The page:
Specificity and the Cognitive Hierarchy: Value Orientations and the Acceptability of Urban Wildlife Management Actions
ABSTRACT This article tests theory suggesting cognitions at the same level of specificity have stronger associations than those at different levels. Using data from a survey of Anchorage, AK, residents (n = 971, response rate = 59%), we explored relationships between general wildlife value orientations and (1) the general acceptability of hunting urban wildlife populations, and (2) specific wildlife management actions (e.g., the acceptability of destroying a bear or moose after specific conflict situations). Consistent with previous research, patterns of basic wildlife beliefs aligned along two distinct value orientations (protection–use and wildlife appreciation) that differentially predicted management action acceptability. As hypothesized, general wildlife value orientations had more influence on the acceptability of hunting to reduce wildlife populations than destroying an animal involved in specific conflict situations. Findings suggested ways to improve measurement, ways to develop broader models that include values-related variables, and the importance of values-level information when addressing urban wildlife conflicts.
- 01/1980; Prentice-Hall Englewood Cliffs, NJ.
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ABSTRACT: This article develops an approach for exploring the social and cultural aspects of human–wildlife conflict in a global context. The proposed micro-macro level model integrates the cognitive hierarchy theory of human behavior and materialist theory of culture. This model guides research of human behavior in these situations and yields information that can aid conflict prevention and mitigation on the local level and offer suggestions for effective coordinated global, national, or regional efforts. Past applications of the micro (individual level) component and preliminary research and potential areas of future exploration for the macro (cultural level) component are discussed. Cross-cultural research will be highly useful in advancing an understanding of human–wildlife conflict.Human Dimensions of Wildlife 08/2010; Winter 2004(Vol. 9):1-20.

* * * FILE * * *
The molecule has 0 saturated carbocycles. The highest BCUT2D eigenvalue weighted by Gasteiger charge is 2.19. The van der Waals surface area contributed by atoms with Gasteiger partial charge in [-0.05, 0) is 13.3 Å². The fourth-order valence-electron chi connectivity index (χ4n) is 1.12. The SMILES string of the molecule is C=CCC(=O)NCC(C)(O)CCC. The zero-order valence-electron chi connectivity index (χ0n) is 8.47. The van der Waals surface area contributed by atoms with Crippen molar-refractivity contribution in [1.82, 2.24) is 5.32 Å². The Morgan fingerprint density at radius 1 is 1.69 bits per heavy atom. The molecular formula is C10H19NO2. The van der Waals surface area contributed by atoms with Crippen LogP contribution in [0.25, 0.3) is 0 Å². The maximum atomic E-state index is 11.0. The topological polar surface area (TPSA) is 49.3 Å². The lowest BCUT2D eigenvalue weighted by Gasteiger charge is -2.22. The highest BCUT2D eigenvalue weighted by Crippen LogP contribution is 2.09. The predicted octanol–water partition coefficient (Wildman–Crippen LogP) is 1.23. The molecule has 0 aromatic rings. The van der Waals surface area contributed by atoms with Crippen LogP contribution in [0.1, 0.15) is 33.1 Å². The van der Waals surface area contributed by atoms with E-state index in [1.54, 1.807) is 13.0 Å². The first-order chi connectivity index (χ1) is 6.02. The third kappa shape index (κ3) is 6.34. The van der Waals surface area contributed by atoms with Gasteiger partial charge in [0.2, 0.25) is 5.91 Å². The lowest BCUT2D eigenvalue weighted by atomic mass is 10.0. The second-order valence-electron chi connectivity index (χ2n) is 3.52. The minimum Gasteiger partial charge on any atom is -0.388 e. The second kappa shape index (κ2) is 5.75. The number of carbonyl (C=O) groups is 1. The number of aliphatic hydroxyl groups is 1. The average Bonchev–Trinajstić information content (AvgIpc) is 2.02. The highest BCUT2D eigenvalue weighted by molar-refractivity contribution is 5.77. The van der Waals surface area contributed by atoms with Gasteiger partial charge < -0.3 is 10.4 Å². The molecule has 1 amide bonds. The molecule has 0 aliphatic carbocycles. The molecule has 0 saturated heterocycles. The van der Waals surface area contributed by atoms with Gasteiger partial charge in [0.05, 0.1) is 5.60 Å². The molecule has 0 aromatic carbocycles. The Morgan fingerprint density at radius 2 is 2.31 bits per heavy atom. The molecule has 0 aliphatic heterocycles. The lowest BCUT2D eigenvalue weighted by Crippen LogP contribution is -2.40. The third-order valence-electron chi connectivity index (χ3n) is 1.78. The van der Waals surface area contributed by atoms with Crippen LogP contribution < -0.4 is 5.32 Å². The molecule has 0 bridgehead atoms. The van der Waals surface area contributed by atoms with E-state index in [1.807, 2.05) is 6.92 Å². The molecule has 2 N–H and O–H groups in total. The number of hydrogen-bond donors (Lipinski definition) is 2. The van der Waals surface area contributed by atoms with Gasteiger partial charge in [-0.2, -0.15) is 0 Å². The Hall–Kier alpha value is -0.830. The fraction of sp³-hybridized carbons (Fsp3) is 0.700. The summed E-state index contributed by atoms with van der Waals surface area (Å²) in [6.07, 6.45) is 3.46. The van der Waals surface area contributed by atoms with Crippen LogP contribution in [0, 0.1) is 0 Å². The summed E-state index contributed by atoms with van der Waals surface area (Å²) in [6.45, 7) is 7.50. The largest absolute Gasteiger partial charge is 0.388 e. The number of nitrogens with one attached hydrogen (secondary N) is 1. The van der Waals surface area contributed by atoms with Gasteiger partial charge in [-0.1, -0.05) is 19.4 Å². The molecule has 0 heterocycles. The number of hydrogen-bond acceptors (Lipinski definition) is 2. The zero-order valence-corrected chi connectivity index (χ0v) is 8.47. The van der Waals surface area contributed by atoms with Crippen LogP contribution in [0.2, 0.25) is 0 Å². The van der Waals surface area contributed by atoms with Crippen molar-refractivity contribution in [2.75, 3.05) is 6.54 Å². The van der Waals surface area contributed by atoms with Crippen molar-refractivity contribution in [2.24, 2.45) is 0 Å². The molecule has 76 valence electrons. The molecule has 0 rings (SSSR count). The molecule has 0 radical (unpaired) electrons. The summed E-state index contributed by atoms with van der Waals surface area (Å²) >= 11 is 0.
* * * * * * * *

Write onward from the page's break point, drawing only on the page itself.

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ABSTRACT: Managers face limited options when dealing with problems created by urban wildlife. Destroying an animal that is perceived to be a nuisance is sometimes acceptable; at other times destroying the animal may be controversial. This paper uses the structural norm approach to develop standards for an agency's use of lethal response to problem urban wildlife. The paper describes three structural characteristics of public wildlife management norms (range of acceptable situations, norm intensity, and norm agreement) and shows how these standards may be affected by different situational contexts (impact severity) and different animal species. Three wildlife species (beavers, coyotes, and mountain lions) are examined across a continuum of situation contexts ranging from seeing wildlife in a residential area to an animal killing a person. For all three species, acceptability of destroying the animal increased as the impact severity of the human‐wildlife interaction increased. For identical situations, however, acceptability of destroying an animal varied by species. Overall, the normative approach can effectively clarify the positions of constituents on wildlife management decisions for specific contexts and animal species. Such information can decrease the risk of public controversy generated by general broad‐based wildlife management policies.Human Dimensions of Wildlife 01/1998; 3(4):29-48.